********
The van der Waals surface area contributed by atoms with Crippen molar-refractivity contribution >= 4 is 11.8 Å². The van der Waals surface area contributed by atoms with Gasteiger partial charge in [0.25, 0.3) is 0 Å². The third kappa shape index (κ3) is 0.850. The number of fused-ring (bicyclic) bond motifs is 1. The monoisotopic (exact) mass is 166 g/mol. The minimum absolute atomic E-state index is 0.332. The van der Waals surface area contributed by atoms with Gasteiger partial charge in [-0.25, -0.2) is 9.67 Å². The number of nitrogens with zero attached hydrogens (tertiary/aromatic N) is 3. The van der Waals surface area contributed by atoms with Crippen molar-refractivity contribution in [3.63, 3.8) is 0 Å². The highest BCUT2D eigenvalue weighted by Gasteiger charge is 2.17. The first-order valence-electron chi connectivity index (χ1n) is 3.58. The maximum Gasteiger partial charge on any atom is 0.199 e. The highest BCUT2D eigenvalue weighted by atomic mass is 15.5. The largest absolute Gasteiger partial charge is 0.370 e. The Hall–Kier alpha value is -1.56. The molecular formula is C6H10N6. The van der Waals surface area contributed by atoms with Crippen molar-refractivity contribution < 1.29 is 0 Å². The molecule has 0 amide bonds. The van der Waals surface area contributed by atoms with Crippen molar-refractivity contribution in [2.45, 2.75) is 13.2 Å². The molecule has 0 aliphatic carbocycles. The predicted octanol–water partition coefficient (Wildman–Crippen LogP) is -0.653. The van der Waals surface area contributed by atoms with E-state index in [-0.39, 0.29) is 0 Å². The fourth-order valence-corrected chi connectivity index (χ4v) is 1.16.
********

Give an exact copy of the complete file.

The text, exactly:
The van der Waals surface area contributed by atoms with Crippen molar-refractivity contribution >= 4 is 11.8 Å². The van der Waals surface area contributed by atoms with Gasteiger partial charge in [0.25, 0.3) is 0 Å². The third kappa shape index (κ3) is 0.850. The number of fused-ring (bicyclic) bond motifs is 1. The monoisotopic (exact) mass is 166 g/mol. The minimum absolute atomic E-state index is 0.332. The van der Waals surface area contributed by atoms with Gasteiger partial charge in [-0.25, -0.2) is 9.67 Å². The number of nitrogens with zero attached hydrogens (tertiary/aromatic N) is 3. The van der Waals surface area contributed by atoms with Crippen molar-refractivity contribution in [3.63, 3.8) is 0 Å². The highest BCUT2D eigenvalue weighted by Gasteiger charge is 2.17. The first-order valence-electron chi connectivity index (χ1n) is 3.58. The maximum Gasteiger partial charge on any atom is 0.199 e. The highest BCUT2D eigenvalue weighted by atomic mass is 15.5. The largest absolute Gasteiger partial charge is 0.370 e. The Hall–Kier alpha value is -1.56. The molecular formula is C6H10N6. The van der Waals surface area contributed by atoms with Crippen molar-refractivity contribution < 1.29 is 0 Å². The molecule has 0 amide bonds. The van der Waals surface area contributed by atoms with Crippen molar-refractivity contribution in [2.45, 2.75) is 13.2 Å². The molecule has 0 aliphatic carbocycles. The predicted octanol–water partition coefficient (Wildman–Crippen LogP) is -0.653. The van der Waals surface area contributed by atoms with E-state index in [-0.39, 0.29) is 0 Å². The fourth-order valence-corrected chi connectivity index (χ4v) is 1.16.